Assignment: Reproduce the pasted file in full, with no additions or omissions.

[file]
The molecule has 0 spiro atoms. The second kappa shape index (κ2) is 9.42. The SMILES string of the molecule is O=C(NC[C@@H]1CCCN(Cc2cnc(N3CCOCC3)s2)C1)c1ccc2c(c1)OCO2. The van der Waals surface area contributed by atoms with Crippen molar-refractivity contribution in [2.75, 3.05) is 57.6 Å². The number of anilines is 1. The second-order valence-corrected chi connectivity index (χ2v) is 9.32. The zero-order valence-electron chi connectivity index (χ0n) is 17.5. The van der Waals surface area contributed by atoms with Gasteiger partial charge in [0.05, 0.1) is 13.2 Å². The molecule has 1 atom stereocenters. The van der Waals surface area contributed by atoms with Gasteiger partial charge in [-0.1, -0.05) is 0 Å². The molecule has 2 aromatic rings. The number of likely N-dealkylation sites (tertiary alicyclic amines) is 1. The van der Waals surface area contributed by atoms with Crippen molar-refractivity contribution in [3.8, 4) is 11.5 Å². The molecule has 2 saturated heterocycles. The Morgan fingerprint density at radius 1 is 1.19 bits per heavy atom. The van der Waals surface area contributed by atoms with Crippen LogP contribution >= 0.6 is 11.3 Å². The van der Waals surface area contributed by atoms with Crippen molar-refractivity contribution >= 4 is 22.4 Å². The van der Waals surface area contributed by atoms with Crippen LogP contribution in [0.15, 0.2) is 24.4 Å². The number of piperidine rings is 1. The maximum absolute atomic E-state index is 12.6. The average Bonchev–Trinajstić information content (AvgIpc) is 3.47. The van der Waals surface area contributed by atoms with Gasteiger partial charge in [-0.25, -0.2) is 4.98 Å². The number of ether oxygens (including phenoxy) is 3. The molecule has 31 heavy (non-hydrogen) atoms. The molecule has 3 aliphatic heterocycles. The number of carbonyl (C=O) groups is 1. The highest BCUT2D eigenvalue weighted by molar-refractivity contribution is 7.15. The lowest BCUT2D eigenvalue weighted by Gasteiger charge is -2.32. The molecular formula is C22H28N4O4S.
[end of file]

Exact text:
The molecule has 0 spiro atoms. The second kappa shape index (κ2) is 9.42. The SMILES string of the molecule is O=C(NC[C@@H]1CCCN(Cc2cnc(N3CCOCC3)s2)C1)c1ccc2c(c1)OCO2. The van der Waals surface area contributed by atoms with Crippen molar-refractivity contribution in [2.75, 3.05) is 57.6 Å². The number of anilines is 1. The second-order valence-corrected chi connectivity index (χ2v) is 9.32. The zero-order valence-electron chi connectivity index (χ0n) is 17.5. The van der Waals surface area contributed by atoms with Gasteiger partial charge in [0.05, 0.1) is 13.2 Å². The molecule has 1 atom stereocenters. The van der Waals surface area contributed by atoms with Gasteiger partial charge in [-0.1, -0.05) is 0 Å². The molecule has 2 aromatic rings. The number of likely N-dealkylation sites (tertiary alicyclic amines) is 1. The van der Waals surface area contributed by atoms with Crippen molar-refractivity contribution in [3.8, 4) is 11.5 Å². The molecule has 2 saturated heterocycles. The Morgan fingerprint density at radius 1 is 1.19 bits per heavy atom. The van der Waals surface area contributed by atoms with Crippen LogP contribution >= 0.6 is 11.3 Å². The van der Waals surface area contributed by atoms with Crippen molar-refractivity contribution >= 4 is 22.4 Å². The van der Waals surface area contributed by atoms with Crippen LogP contribution in [0.15, 0.2) is 24.4 Å². The number of piperidine rings is 1. The maximum absolute atomic E-state index is 12.6. The average Bonchev–Trinajstić information content (AvgIpc) is 3.47. The van der Waals surface area contributed by atoms with Gasteiger partial charge in [-0.25, -0.2) is 4.98 Å². The number of ether oxygens (including phenoxy) is 3. The molecule has 31 heavy (non-hydrogen) atoms. The molecule has 3 aliphatic heterocycles. The number of carbonyl (C=O) groups is 1. The highest BCUT2D eigenvalue weighted by molar-refractivity contribution is 7.15. The lowest BCUT2D eigenvalue weighted by Gasteiger charge is -2.32. The molecular formula is C22H28N4O4S.